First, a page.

The McLoughlins first journeyed to the already-established Fort George, formerly Fort Astoria, which Alexander McKay had come to the Northwest to build. Eloisa, who was seven years old when the family made the journey to the Pacific Northwest, later said that neither her father nor she were very impressed with the fort. From Fort George, the McLoughlins traveled up the Columbia River to establish Fort Vancouver in a plain on the river's north bank.

Fort Vancouver was established as a regional headquarters and supply depot for the Hudson's Bay Company's operations in the Northwest. In the first half of the 19th century, it was a major population center along the West Coast, and was home to a diverse community of Europeans, Native people from about 25 different tribes, Native Hawaiians, and Métis people.

Despite the fact that the fort was a bustling, relatively cosmopolitan spot, Marguerite, Eloisa, and the other upper class women living inside the fort, which included the family of Chief Trader James Douglas, lived fairly cloistered lives. Eloisa later stated:

"The ladies who were there then lived separately in their own Mess room. When my father had company – distinguished visitors or others – he entertained them in the general Mess room, and not in the family mess room. The families lived separate lives entirely. Gentlemen who came trading to the Fort never saw the family. We never saw anybody."

Still, despite this feeling of isolation, Marguerite was responsible for managing servants, looking after children, and doing handwork. She was particularly known for her skills as a seamstress and beader.

The family did have a number of reunions while they were at Fort Vancouver. Marguerite again saw her son, Thomas McKay, who was still working in the Northwest fur trade. Joseph McLoughlin also joined them later, as did John McLoughlin, Jr.

However, at this point in her life, it is unlikely that Marguerite ever again saw her four eldest daughters, though McLoughlin saw at least two of the daughters on subsequent trips to Eastern Canada and England. 

A notable exception to Marguerite and Eloisa's isolation at the fort came with the arrival of American missionaries in the 1830s. Dr. Marcus Whitman, who arrived at the fort in 1836 while preparing to establish a mission near Walla Walla, Washington, dined in the ladies' mess room along with his wife, Narcissa. In her journal, Narcissa wrote that Marguerite made an impression by riding a horse "gentleman fashion," as was more common among Native or Métis women.


Highs and Lows in the 1840s

In 1838, Eloisa was married to William Glen Rae, one of Fort Vancouver's clerks, and the couple welcomed a son, John, in February 1839. Marguerite was named as the baby's godmother (in addition to being his grandmother), and John Jr. was named as godfather.

However, later that year, Eloisa, her husband and son, and John Jr., would be on their way to Fort Stikine, a rugged outpost in Russian Alaska, where William Glen Rae was to serve as Clerk in Charge and John Jr. had been assigned to act as a clerk and surgeon. The Rae family returned in 1841, along with a new baby, Margaret Glen, while John Jr. remained in Alaska.

For much of the year, Eloisa stayed at Fort Vancouver while William traveled on to San Francisco (then called Yerba Buena) where he was to establish a new Hudson's Bay Company post. Marguerite, who was also named as Margaret Glen's godmother, likely spent this time helping to care for her daughter and grandchildren. Eloisa joined her husband later that year.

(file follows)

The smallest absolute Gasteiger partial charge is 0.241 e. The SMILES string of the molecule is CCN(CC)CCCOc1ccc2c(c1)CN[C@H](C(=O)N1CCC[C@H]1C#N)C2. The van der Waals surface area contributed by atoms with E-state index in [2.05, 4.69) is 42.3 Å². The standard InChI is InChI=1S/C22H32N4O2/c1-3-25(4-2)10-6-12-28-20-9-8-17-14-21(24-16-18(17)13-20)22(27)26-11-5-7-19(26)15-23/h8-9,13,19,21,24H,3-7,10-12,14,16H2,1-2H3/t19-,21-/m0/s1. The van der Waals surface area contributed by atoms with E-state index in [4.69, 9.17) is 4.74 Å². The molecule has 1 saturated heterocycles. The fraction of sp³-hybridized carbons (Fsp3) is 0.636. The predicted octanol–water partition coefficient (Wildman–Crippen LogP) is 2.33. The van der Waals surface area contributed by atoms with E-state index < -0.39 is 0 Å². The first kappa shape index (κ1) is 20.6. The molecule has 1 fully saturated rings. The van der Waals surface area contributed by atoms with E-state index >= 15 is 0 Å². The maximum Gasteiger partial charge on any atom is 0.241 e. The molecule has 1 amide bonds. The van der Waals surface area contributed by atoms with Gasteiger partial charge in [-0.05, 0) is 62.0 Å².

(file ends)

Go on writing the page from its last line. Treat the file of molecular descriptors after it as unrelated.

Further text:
In April 1842, tragedy struck. At Fort Stikine, John Jr., who had been left in charge of the post, was shot and killed by his men. Hudson's Bay Company Governor George Simpson had concluded that John Jr.'s alcoholism and poor leadership made him responsible for his own murder. This allegation was devastating to the McLoughlin family, and was an important factor in the deterioration of the relationship between the Company and Dr. McLoughlin.

In November 1842, Marguerite and John McLoughlin were officially married in a Catholic ceremony, an act which had the effect of "legitimizing" their four children in the eyes of the law and the church.

Then, in January 1845, another catastrophe struck. The post that William Glen Rae had established in California had floundered. This discouragement, coupled with alcohol abuse, led Rae to commit suicide. As Eloisa and her three children (a daughter, Louisa, had been born in San Francisco) mourned and waited for a ship to bring them back to the Northwest, Dr. John McLoughlin was finally forced out of the HBC following months of disagreements over how the region was to be managed.

In early 1846, the McLoughlins moved to Oregon City, where a fine, white, two-story, four-bedroom home had been built for them. In the summer of 1846, Eloisa and her children joined them there.

Oregon City in the 1850s

The McLoughlins' Oregon City residence became a bustling family center. In 1850, Eloisa remarried to Daniel Harvey, a former HBC employee and the head of her father's Oregon City mills, and the couple had three more children. Just as John and Marguerite had brought together a large, mixed family at Fort William, the McLoughlin-Rae-Harvey family in Oregon City ultimately included four adults and six children living together in the same household.

McLoughlin became a United States citizen in 1851. He also briefly served as the mayor of Oregon City, and was an active merchant and mill owner. The family enjoyed a certain degree of wealth and stature in the community.

Marguerite died in 1860, at the approximate age of 85. Today, her grave rests alongside that of her husband (who died in 1857), and is located next to the McLoughlin House, a unit of Fort Vancouver National Historic Site.

Fort Vancouver National Historic Site

Last updated: August 24, 2020